FargoOf course I’ve heard of the Coen brothers! Who hasn’t? Certainly since their hits of “Burn after Reading” and “No Country for Old Men” the two brothers who have spent over twenty years churning some of Hollywood’s finest have finally entered the mainstream. As part of my ever on-going great film marathon I finally got around to seeing this, quite possibly their greatest film “Fargo” (thank you Mr. Podge for the loan of the DVD!). Safe to say, I was blown away by the sheer awesomeness of the movie! For any who haven’t seen this I’d strongly recommend it.

The story takes place in Brainerd, North Dakota and examines how even the best planned crime can quickly get out of control. Jerry Lundegaard (an excellently paranoid William H. Macy) is steeped in debt and so hires two gangsters to kidnap his wife and hold her to ransom. Her rich father would then pay this ransom and Lundegaard himself would walk away with $40,000. However things begin to go wrong from the out and what was intended to be a quick, clean crime turns bloody when a State Trooper and two innocent civilians are killed by one of the psychopathic criminals thus involving the highly pregnant Brainerd police chief Marge Gunderson (Frances McDormand).

While this is certainly not a story for the faint hearted, the film rarely descends into sentimentality and indeed only once, towards the end do the Coen’s shove the message in the face of the audience as McDormand’s character points out “there’s more to life than a little bit of money.” Quite surprisingly the majority of the film is highly humerous, the story littered with the character’s banter and chit-chat as they go through their daily lives. And not for a moment is it dull. In a way it is similar to the “Royale with Cheese” sequence in Tarantino’s “Pulp Fiction” as the dialogue is populated with irrelevant material but this makes the whole thing infinitely more enjoyable. This talk about nothing is an intelligent way for the Coens to highlight the gap between people: Lundegaard’s inability to communicate with his son and Marge’s reunion with an old pal are excellent examples of this, yet these issues never cut deep. Instead they only graze the surface, perhaps a little stronger from time to time, reminding us just how important life is. The great plot is accompanied throughout by some beautifully haunting cinematography by Roger Deakins of the snowy wastes of Fargo. Near the opening of the film there is a shot of a giant white expanse and along the bottom, a tiny dot of a car makes its way along. It’s like saying “In North Dakota no one can hear you scream…”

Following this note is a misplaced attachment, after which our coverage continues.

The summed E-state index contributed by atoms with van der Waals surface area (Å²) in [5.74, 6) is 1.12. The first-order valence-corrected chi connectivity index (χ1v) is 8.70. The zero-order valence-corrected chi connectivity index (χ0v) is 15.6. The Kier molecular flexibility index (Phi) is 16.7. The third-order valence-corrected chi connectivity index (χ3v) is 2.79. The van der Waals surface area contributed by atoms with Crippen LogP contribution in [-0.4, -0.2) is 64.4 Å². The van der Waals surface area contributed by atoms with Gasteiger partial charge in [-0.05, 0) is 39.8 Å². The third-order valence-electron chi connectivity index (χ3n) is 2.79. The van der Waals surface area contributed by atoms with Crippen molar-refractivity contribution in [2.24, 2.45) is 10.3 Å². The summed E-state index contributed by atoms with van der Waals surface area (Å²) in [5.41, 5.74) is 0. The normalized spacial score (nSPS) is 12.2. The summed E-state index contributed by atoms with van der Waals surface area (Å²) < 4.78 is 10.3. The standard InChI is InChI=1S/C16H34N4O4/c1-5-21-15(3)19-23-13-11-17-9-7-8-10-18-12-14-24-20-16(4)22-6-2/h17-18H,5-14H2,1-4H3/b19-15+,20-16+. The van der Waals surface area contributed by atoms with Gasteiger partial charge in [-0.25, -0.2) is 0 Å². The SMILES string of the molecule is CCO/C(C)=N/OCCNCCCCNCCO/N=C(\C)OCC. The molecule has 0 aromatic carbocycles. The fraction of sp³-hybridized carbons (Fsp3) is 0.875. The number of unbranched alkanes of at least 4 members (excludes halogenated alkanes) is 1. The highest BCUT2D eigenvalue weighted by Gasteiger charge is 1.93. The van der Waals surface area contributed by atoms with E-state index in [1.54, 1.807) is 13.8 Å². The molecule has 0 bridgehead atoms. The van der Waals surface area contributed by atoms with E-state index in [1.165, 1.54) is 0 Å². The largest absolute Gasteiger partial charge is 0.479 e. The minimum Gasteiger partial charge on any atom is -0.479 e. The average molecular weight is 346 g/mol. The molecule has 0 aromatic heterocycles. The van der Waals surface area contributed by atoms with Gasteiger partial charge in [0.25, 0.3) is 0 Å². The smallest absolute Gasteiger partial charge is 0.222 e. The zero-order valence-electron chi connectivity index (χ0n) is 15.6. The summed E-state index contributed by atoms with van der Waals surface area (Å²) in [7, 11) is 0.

Fargo OSTAs a film music fan I cannot go without commenting on the film’s score composed by Carter Burwell. While I am not generally a huge fan of Burwell’s work I am in awe of the beautiful main theme he wrote for the film. Curiously this theme accompanies both the characters of William H. Macy and Frances McDormand and serves more as an overarching tune for the film rather than a character leitmotif. If you are new to Burwell this is a great place to start and a much easier listen than many of his other scores.

Fargo comes with an 18s certificate due to language and some bloody violence and certainly doesn’t make for easy viewing even for a mature audience. However it is easily one of the best films of 1996 and of all time, completely deserving it’s place in the 1001 movie book. If you’re a fan of the Coen Brothers or not this is highly recommendable.

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That’s it for another week. Please let me know what you think and what other movies and scores you would like me to blog about in upcoming posts. All the best!

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